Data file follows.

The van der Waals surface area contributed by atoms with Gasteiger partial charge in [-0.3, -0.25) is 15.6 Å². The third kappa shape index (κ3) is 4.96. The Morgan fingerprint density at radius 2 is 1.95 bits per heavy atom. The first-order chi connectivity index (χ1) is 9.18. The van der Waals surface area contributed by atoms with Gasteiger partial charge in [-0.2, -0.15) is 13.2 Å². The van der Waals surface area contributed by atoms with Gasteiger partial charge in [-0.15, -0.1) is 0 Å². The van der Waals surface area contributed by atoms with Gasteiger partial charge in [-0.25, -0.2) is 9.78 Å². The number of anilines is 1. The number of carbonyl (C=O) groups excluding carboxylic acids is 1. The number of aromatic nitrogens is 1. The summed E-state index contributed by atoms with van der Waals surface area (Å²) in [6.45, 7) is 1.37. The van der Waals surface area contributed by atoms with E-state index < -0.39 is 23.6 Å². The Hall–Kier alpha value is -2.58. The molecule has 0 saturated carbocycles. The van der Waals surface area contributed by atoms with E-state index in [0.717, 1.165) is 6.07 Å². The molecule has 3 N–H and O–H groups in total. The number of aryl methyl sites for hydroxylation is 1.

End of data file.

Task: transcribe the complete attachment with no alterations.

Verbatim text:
The van der Waals surface area contributed by atoms with Gasteiger partial charge in [-0.3, -0.25) is 15.6 Å². The third kappa shape index (κ3) is 4.96. The Morgan fingerprint density at radius 2 is 1.95 bits per heavy atom. The first-order chi connectivity index (χ1) is 9.18. The van der Waals surface area contributed by atoms with Gasteiger partial charge in [-0.2, -0.15) is 13.2 Å². The van der Waals surface area contributed by atoms with Gasteiger partial charge in [-0.15, -0.1) is 0 Å². The van der Waals surface area contributed by atoms with Gasteiger partial charge in [-0.25, -0.2) is 9.78 Å². The number of anilines is 1. The number of carbonyl (C=O) groups excluding carboxylic acids is 1. The number of aromatic nitrogens is 1. The summed E-state index contributed by atoms with van der Waals surface area (Å²) in [6.45, 7) is 1.37. The van der Waals surface area contributed by atoms with E-state index < -0.39 is 23.6 Å². The Hall–Kier alpha value is -2.58. The molecule has 0 saturated carbocycles. The van der Waals surface area contributed by atoms with E-state index in [0.717, 1.165) is 6.07 Å². The molecule has 3 N–H and O–H groups in total. The number of aryl methyl sites for hydroxylation is 1.